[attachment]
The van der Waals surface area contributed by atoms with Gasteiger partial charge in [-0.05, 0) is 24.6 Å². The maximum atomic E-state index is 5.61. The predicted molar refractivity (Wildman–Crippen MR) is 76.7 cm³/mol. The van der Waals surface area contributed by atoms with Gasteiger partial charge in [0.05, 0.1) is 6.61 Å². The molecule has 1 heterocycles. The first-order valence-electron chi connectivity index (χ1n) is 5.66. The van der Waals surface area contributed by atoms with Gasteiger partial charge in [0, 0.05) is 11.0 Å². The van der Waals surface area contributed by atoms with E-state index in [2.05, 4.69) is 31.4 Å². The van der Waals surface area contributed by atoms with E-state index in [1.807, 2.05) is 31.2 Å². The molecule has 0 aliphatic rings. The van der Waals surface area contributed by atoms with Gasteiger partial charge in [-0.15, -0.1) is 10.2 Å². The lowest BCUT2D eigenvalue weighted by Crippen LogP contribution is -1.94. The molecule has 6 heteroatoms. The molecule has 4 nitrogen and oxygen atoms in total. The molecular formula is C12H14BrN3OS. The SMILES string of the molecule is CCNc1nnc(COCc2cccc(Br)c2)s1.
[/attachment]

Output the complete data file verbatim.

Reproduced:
The van der Waals surface area contributed by atoms with Gasteiger partial charge in [-0.05, 0) is 24.6 Å². The maximum atomic E-state index is 5.61. The predicted molar refractivity (Wildman–Crippen MR) is 76.7 cm³/mol. The van der Waals surface area contributed by atoms with Gasteiger partial charge in [0.05, 0.1) is 6.61 Å². The molecule has 1 heterocycles. The first-order valence-electron chi connectivity index (χ1n) is 5.66. The van der Waals surface area contributed by atoms with Gasteiger partial charge in [0, 0.05) is 11.0 Å². The van der Waals surface area contributed by atoms with E-state index in [2.05, 4.69) is 31.4 Å². The van der Waals surface area contributed by atoms with E-state index in [1.807, 2.05) is 31.2 Å². The molecule has 0 aliphatic rings. The van der Waals surface area contributed by atoms with Gasteiger partial charge in [-0.15, -0.1) is 10.2 Å². The lowest BCUT2D eigenvalue weighted by Crippen LogP contribution is -1.94. The molecule has 6 heteroatoms. The molecule has 4 nitrogen and oxygen atoms in total. The molecular formula is C12H14BrN3OS. The SMILES string of the molecule is CCNc1nnc(COCc2cccc(Br)c2)s1.